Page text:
Nederburg, one of South Africa’s most widely celebrated and internationally-acclaimed wines, are writing their very own wooded diaries.

The notion of oaking or wooding wine is as old as the drink itself. The Egyptians first used just clay pots to store their wine, but were unaware that this did absolutely nothing to contribute to the overall complexity of the wine.

The Romans, on the other hand, used wooden barrels to cask their wine, often using fire to bend the sides of the wooden planks to give the barrel its distinct rounded shape. One unintended effect of these fire-toasted barrels was that it gave the wine a completely different taste and complexity. Without realising it, the Romans’ toasting of their wine barrels meant that two identical wines stored in different toasted barrels for a varying periods of time could have very different taste profiles.

Nederburg currently makes use of four types of wood for oaking. These include French wood (both medium and intensely toasted), Eastern European intense toast wood and American light toast wood.

These wooden barrels are used in the making process of creating Nederburg’s unique wines.

When you find the opportunity, sniff the wood chips From The barrels used to vint the wines; it offers an amazing insight into the complexity of your wine.

What is most interesting is that Nederburg has used these four wood types to change the taste profile of the same Cabernet Sauvignon – and the difference in tastes are unbelievable.

After these wines are explained by the world-renowned winery’s winemakers – including white wine maker Elmarie Notes, red wine maker Samuel Vijoen, and wine assistants Chandré Petersen and Heinrich Kulsen – a blending experience is a must-do activity. The Red Table Restaurant on the property showcases the best food that could be paired with the complexities of each wine.

The Red Table Restaurant offers a beautiful dining and wine-drinking experience.

Blending wine is simultaneously the most stressful and fun activity that comes to mind. You may mix as much a quantity of a wine as you please into your blend, but all four wooded wines must be used, and the quantity of the wines used must equal 100. The most nerve-racking part is when the expert winemakers sample the wine you have blended. The pressure is on.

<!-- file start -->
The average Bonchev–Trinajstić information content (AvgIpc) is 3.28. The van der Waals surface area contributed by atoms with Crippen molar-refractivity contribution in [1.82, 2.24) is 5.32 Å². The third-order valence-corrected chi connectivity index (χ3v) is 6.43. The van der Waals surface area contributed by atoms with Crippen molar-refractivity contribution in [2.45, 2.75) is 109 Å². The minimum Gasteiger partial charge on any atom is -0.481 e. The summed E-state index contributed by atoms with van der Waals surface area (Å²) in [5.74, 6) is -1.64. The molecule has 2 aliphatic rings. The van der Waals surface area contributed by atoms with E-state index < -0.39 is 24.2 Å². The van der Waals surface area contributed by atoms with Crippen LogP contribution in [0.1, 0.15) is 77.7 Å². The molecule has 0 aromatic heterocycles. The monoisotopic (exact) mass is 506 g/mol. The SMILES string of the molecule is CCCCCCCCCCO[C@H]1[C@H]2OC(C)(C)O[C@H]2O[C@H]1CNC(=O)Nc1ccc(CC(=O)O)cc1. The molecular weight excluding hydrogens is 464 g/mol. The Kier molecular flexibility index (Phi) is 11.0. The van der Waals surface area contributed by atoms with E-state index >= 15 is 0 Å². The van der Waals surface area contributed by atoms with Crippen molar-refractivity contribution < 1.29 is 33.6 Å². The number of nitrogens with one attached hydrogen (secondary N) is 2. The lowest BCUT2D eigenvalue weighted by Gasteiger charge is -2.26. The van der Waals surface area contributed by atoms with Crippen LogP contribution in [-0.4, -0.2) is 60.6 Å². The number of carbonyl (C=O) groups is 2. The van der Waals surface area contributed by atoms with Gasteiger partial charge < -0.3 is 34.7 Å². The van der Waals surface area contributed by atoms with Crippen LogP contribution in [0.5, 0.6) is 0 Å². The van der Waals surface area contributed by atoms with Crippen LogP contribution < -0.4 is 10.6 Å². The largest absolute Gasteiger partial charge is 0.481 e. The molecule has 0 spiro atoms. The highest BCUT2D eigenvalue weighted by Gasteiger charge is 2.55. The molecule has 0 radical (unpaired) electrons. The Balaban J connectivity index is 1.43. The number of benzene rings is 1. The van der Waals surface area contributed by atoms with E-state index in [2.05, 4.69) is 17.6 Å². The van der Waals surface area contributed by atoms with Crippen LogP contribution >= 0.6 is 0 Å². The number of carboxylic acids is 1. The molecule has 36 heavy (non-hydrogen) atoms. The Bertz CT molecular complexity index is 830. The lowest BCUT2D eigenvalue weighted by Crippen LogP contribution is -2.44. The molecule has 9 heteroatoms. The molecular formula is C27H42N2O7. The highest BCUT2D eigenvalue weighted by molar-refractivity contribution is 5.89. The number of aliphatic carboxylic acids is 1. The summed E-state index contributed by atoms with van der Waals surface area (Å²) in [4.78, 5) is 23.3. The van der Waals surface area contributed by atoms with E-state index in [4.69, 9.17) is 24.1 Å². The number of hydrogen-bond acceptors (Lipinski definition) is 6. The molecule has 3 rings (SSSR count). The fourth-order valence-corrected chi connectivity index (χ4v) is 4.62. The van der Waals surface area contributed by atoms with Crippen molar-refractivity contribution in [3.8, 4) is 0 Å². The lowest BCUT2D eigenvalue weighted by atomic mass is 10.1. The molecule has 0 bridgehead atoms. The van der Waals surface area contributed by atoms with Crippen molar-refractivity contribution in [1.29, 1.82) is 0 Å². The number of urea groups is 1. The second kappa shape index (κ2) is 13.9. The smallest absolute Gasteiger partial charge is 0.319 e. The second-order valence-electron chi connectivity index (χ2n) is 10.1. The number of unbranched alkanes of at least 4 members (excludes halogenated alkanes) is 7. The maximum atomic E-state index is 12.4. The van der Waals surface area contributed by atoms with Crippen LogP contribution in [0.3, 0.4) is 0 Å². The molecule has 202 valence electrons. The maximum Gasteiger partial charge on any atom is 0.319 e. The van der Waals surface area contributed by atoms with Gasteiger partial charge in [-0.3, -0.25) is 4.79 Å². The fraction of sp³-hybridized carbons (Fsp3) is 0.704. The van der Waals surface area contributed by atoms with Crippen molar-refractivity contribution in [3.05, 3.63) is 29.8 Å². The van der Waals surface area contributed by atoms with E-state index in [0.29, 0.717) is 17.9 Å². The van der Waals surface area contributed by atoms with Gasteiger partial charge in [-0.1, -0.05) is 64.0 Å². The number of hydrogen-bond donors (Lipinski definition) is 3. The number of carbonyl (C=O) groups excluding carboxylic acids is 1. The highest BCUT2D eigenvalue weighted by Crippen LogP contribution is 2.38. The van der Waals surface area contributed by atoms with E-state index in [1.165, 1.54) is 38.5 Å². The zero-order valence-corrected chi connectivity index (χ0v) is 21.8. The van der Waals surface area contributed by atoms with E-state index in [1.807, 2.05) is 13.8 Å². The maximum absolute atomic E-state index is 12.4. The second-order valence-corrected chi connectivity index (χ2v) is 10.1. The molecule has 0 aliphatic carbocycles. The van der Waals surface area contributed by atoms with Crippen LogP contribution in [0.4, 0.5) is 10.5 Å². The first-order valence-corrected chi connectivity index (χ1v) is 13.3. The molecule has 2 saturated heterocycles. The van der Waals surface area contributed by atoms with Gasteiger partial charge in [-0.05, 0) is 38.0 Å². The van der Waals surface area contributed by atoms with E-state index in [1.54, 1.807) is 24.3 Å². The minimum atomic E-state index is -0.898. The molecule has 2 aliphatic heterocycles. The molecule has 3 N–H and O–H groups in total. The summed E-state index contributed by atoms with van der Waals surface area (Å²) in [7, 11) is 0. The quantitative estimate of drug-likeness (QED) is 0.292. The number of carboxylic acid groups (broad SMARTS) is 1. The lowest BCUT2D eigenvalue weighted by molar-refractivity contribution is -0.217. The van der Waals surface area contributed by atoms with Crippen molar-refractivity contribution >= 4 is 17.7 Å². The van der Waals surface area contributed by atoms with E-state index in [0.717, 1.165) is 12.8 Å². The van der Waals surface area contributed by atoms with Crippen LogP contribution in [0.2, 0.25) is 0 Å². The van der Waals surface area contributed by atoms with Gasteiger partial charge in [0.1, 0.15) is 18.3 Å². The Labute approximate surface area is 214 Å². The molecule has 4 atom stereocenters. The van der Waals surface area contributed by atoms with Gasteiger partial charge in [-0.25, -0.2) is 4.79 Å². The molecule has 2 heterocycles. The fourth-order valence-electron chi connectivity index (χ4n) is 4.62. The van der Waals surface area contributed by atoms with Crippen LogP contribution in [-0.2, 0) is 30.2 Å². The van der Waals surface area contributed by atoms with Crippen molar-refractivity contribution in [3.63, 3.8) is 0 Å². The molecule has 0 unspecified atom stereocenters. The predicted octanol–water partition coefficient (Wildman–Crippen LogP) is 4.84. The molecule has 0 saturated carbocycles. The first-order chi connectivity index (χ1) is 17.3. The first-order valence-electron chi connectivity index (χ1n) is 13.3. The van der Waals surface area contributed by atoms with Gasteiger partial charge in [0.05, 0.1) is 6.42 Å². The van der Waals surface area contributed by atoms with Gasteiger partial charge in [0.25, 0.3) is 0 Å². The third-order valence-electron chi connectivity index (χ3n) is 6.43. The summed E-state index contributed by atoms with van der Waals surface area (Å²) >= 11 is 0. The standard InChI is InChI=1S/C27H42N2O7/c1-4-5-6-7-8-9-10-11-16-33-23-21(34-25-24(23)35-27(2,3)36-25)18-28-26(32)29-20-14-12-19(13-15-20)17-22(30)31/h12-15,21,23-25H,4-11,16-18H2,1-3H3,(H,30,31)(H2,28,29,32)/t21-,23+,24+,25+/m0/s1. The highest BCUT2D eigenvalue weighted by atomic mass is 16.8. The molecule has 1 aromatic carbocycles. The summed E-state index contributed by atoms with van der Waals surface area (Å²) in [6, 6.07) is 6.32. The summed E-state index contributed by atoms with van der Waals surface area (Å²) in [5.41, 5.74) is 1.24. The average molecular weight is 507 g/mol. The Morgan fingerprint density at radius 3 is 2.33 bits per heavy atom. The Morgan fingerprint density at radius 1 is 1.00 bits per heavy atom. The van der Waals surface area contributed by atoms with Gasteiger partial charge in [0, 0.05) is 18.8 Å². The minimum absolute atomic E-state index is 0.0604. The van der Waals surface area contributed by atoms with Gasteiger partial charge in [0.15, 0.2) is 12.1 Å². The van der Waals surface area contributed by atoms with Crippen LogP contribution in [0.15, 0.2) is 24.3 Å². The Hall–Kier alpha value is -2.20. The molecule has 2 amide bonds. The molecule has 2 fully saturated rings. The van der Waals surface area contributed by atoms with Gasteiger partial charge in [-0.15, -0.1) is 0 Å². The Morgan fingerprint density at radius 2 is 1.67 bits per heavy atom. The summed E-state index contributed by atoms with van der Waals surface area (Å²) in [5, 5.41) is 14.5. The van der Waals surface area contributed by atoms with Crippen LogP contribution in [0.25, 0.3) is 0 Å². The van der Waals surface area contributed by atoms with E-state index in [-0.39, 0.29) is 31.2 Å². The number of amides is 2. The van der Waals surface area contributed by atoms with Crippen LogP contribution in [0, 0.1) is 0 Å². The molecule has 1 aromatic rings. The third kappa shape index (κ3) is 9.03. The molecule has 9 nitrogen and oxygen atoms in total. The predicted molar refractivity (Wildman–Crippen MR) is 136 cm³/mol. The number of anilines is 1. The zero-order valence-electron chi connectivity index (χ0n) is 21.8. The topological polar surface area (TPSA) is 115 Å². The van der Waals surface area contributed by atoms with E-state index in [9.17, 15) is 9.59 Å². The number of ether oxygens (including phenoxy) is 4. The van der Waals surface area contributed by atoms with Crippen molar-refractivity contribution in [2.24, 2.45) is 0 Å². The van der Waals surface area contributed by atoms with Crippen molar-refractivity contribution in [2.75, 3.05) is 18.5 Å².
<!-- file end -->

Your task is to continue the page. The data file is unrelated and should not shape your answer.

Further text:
Nederburg is not just famous for its wines, but also its uninterrupted beauty.

Nederburg’s beauty is unprecedented.

You may not get too far, however, a gorgeous canape and wine pairing takes place in a room overlooking the vineyard and blood-red sunset.

It is obvious that each canape and wine pairing is carefully thought out, and each one will leaving you lingering for the next taste and sip.

The Gorgonzola cheesecake and a wooded Chenin Blanc pairing takes you by surprise – who would have thought of creating a gorgonzola cheesecake and pairing it with something as fruity and crisp as an Chenin?

Each sip will leave you more astounded at the pairing choices, and applauding the genius behind it.

Leaving Nederburg is a sad affair. After a night of warm company and amazing wine, who would want to leave?

Although you cannot stay forever, you may take comfort in the fact that you can always come back – and I can guarantee that it will always be better than your last visit.

Pictures: Supplied/Nederburg Wine Farm

Article written by

Lucinda Dordley

Lucinda is a hard news writer who occasionally dabbles in lifestyle writing, and recent journalism graduate. She enjoys reading the works of Stephen King, and exploring the beauty of Cape Town and its surrounds.